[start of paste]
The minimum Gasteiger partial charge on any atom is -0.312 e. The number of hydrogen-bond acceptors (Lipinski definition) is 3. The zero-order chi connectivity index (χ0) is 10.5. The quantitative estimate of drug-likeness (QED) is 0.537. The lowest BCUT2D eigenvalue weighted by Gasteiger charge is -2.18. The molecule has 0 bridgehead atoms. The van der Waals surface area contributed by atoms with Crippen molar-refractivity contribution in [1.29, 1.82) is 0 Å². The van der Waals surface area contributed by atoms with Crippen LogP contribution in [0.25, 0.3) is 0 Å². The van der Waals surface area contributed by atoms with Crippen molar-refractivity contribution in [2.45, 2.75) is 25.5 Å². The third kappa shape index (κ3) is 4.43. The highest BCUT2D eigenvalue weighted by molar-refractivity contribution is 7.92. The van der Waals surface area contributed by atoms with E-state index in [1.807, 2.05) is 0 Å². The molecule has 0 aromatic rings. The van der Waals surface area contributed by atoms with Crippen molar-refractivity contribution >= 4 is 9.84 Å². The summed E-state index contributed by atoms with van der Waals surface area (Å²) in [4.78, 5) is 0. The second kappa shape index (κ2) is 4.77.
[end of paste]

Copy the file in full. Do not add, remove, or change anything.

The minimum Gasteiger partial charge on any atom is -0.312 e. The number of hydrogen-bond acceptors (Lipinski definition) is 3. The zero-order chi connectivity index (χ0) is 10.5. The quantitative estimate of drug-likeness (QED) is 0.537. The lowest BCUT2D eigenvalue weighted by Gasteiger charge is -2.18. The molecule has 0 bridgehead atoms. The van der Waals surface area contributed by atoms with Crippen molar-refractivity contribution in [1.29, 1.82) is 0 Å². The van der Waals surface area contributed by atoms with Crippen LogP contribution in [0.25, 0.3) is 0 Å². The van der Waals surface area contributed by atoms with Crippen molar-refractivity contribution in [2.45, 2.75) is 25.5 Å². The third kappa shape index (κ3) is 4.43. The highest BCUT2D eigenvalue weighted by molar-refractivity contribution is 7.92. The van der Waals surface area contributed by atoms with E-state index in [1.807, 2.05) is 0 Å². The molecule has 0 aromatic rings. The van der Waals surface area contributed by atoms with Crippen molar-refractivity contribution >= 4 is 9.84 Å². The summed E-state index contributed by atoms with van der Waals surface area (Å²) in [4.78, 5) is 0. The second kappa shape index (κ2) is 4.77.